To the sounds of techno music, the rainbow-decorated parade wound its way through the city centre to end at the Place de la Bastille.
For participants, this year's Gay Pride -- the first since President Francois Hollande signed a landmark gay marriage and adoption bill into law last month -- was something special.
"This year it's different. I definitely had to be here, I had to overcome the fear," said Martine, a 63-year-old Parisian, referring to the numerous, and sometimes violent, anti-gay marriage protests that took place in the months leading up the bill's signing into law -- and that are still continuing.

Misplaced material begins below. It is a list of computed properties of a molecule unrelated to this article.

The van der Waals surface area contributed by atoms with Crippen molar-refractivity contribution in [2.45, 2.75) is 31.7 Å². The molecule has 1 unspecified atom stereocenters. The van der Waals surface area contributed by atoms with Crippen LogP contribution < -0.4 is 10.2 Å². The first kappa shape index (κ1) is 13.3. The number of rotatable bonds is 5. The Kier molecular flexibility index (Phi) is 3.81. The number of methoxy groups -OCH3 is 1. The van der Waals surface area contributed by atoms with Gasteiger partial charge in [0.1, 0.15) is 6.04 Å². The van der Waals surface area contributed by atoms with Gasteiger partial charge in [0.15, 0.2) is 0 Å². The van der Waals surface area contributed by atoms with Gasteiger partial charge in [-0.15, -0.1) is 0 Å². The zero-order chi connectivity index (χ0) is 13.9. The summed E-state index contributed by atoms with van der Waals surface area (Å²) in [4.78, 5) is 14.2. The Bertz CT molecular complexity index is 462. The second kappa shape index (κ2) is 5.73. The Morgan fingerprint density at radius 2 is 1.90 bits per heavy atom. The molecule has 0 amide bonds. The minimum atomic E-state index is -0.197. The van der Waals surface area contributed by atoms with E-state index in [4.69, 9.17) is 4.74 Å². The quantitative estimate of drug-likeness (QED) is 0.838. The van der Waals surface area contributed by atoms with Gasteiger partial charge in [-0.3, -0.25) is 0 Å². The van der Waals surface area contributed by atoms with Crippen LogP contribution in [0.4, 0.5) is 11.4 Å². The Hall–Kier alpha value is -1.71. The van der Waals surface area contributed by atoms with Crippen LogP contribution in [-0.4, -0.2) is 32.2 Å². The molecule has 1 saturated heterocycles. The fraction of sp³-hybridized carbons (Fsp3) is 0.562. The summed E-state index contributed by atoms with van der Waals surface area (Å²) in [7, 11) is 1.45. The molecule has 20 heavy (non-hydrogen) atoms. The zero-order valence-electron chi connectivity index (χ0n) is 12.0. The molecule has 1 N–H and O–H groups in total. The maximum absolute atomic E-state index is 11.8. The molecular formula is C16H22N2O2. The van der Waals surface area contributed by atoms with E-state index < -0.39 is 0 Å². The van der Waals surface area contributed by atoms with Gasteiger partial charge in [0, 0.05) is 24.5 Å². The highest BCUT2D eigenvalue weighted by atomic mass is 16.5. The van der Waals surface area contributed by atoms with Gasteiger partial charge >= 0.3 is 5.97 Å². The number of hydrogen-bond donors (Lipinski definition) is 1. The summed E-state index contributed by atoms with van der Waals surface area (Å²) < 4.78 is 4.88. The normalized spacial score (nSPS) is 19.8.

At a press conference ahead of the parade, Nicolas Gougain, spokesman for the Inter-LGBT association, called the reform "a very important step that should lead to others" such as improved rights for transsexuals and medically assisted procreation to enable gay couples to have children.
"This is the opportunity for us to show everyone who wanted us to disappear these last few months that we do exist," he said.
France's first gay marriage, between two men, took place in the southern city of Montpellier on . Dozens more have since been celebrated around the country.